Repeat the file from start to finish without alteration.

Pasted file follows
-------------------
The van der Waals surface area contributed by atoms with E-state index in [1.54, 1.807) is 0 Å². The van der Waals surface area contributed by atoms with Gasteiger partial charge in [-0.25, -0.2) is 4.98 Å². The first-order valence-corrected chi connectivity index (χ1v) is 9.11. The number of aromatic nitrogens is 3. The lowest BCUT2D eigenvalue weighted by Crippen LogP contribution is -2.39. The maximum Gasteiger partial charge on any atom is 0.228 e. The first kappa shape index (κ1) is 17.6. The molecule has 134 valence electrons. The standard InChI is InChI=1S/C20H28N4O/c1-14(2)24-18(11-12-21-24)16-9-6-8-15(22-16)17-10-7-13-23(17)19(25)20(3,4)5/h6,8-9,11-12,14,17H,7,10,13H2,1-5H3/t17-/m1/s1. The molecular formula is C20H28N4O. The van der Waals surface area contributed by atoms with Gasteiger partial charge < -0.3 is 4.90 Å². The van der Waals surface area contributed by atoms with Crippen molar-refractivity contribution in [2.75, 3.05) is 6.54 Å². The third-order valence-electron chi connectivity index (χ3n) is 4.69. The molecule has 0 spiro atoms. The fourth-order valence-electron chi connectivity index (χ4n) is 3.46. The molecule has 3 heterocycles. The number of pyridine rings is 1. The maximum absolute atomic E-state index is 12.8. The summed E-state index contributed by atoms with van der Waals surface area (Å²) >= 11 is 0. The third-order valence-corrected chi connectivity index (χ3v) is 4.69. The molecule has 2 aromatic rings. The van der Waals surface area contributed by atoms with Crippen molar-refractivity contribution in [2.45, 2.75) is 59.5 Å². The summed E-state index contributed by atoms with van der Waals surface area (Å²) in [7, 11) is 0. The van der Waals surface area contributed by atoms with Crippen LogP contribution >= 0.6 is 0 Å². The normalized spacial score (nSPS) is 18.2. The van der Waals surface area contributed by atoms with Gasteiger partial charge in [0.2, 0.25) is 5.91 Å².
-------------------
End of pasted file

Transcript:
The van der Waals surface area contributed by atoms with E-state index in [1.54, 1.807) is 0 Å². The van der Waals surface area contributed by atoms with Gasteiger partial charge in [-0.25, -0.2) is 4.98 Å². The first-order valence-corrected chi connectivity index (χ1v) is 9.11. The number of aromatic nitrogens is 3. The lowest BCUT2D eigenvalue weighted by Crippen LogP contribution is -2.39. The maximum Gasteiger partial charge on any atom is 0.228 e. The first kappa shape index (κ1) is 17.6. The molecule has 134 valence electrons. The standard InChI is InChI=1S/C20H28N4O/c1-14(2)24-18(11-12-21-24)16-9-6-8-15(22-16)17-10-7-13-23(17)19(25)20(3,4)5/h6,8-9,11-12,14,17H,7,10,13H2,1-5H3/t17-/m1/s1. The molecular formula is C20H28N4O. The van der Waals surface area contributed by atoms with Gasteiger partial charge < -0.3 is 4.90 Å². The van der Waals surface area contributed by atoms with Crippen molar-refractivity contribution in [2.75, 3.05) is 6.54 Å². The third-order valence-electron chi connectivity index (χ3n) is 4.69. The molecule has 0 spiro atoms. The fourth-order valence-electron chi connectivity index (χ4n) is 3.46. The molecule has 3 heterocycles. The number of pyridine rings is 1. The maximum absolute atomic E-state index is 12.8. The summed E-state index contributed by atoms with van der Waals surface area (Å²) >= 11 is 0. The third-order valence-corrected chi connectivity index (χ3v) is 4.69. The molecule has 2 aromatic rings. The van der Waals surface area contributed by atoms with Crippen molar-refractivity contribution in [2.45, 2.75) is 59.5 Å². The summed E-state index contributed by atoms with van der Waals surface area (Å²) in [7, 11) is 0. The van der Waals surface area contributed by atoms with Crippen LogP contribution >= 0.6 is 0 Å². The normalized spacial score (nSPS) is 18.2. The van der Waals surface area contributed by atoms with Gasteiger partial charge in [0.2, 0.25) is 5.91 Å².